An adviser to Egyptian President Mohammed Morsi has suggested that the peace treaty with Israel could be renegotiated.
In a dramatic series of events at the weekend, Mr Morsi sacked two key military figures from the Mubarak era and effectively seized control of the Arab country.
Mr Mors is an Islamist from the once-banned Muslim Brotherhood . His political coup is being watched with concern in Israel and the West.
His legal adviser, Mohammed Gadallah, told Egyptian newspaper Al-Masry Al-Youm on Monday that the president was exploring the possibility of redwrawing the 1979 Camp David Accords.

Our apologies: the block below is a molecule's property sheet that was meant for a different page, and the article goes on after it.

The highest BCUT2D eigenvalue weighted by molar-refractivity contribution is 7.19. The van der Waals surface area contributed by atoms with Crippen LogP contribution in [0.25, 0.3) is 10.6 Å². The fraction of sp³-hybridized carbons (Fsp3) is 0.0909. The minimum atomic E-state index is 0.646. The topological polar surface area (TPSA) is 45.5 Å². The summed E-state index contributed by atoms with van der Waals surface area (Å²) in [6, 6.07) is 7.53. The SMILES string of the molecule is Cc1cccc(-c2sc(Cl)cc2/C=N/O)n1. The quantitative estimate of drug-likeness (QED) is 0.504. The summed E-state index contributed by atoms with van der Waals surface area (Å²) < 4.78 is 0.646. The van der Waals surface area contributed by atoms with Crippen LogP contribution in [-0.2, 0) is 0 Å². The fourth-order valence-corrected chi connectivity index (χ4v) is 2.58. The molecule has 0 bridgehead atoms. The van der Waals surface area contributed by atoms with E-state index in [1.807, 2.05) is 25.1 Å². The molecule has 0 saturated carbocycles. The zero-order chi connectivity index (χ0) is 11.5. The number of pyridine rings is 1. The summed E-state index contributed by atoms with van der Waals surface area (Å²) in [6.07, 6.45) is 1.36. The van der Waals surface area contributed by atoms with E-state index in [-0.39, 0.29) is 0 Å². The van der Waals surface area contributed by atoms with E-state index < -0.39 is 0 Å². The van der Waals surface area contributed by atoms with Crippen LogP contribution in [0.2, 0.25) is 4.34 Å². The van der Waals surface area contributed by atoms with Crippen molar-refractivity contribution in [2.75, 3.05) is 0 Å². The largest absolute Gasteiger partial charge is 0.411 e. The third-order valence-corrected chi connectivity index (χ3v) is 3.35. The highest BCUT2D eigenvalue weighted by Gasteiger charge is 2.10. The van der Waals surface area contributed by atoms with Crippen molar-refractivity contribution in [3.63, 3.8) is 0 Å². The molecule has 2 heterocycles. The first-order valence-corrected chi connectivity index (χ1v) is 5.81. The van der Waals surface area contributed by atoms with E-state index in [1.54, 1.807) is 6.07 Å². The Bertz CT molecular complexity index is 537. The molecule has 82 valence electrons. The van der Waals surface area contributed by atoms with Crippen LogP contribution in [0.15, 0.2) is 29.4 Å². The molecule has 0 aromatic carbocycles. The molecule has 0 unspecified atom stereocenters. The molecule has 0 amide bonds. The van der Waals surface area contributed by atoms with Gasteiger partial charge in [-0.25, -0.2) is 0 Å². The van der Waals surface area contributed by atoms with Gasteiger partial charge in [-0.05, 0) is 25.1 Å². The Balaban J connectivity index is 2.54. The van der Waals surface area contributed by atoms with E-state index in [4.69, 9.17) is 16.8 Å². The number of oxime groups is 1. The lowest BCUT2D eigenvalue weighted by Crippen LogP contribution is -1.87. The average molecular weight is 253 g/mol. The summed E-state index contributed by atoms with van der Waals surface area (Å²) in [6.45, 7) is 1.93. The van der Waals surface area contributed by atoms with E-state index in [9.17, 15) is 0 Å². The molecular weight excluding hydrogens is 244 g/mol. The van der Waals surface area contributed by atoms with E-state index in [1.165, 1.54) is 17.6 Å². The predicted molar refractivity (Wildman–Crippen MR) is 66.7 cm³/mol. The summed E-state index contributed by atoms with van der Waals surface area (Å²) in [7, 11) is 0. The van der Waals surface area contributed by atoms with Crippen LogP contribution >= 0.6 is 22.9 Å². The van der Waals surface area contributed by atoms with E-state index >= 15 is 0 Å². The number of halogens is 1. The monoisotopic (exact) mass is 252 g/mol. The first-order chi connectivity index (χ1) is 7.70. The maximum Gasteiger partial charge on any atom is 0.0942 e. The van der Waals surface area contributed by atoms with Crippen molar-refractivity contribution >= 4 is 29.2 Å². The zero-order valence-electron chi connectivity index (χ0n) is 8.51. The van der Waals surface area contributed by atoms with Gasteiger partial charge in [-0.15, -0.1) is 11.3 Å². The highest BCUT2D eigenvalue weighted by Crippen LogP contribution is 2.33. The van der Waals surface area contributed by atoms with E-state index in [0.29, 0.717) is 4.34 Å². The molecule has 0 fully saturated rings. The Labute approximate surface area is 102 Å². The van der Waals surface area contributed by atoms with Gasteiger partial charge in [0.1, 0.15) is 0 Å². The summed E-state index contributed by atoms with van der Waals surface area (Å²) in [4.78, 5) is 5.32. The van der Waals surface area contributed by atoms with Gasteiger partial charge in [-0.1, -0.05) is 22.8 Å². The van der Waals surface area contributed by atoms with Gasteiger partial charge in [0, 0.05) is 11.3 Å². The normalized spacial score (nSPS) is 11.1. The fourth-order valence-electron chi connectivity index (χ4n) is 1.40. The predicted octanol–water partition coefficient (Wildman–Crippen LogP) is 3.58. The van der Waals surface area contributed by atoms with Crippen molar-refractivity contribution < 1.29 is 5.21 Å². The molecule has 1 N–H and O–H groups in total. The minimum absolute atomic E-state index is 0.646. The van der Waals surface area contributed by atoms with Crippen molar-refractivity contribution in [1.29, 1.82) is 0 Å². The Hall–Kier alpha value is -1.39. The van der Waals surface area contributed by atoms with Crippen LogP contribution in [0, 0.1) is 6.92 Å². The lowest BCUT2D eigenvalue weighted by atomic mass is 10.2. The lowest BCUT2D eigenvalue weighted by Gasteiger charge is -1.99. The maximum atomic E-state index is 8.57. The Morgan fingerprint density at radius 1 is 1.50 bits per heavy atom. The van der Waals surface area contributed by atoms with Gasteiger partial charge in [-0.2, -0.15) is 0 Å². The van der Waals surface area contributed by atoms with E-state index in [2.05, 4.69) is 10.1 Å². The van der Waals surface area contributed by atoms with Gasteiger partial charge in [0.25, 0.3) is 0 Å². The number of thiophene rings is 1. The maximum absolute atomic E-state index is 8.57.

A change to the treaty, which has held peace on Israel's southern border since then, would be a popular move domestically but it would also hand a victory to hardliners in Egypt.
Last week 16 Egyptian border police were killed by terrorists, who then seized their vehicles in an attempt to infiltrate the border with Israel.
Israel's Shimon Peres, in a letter to Mr Morsi soon after he was elected, noted that peace had saved the lives "of countless young people in Egypt and in Israel". He said: "Unlike war, peace is the victory of both sides."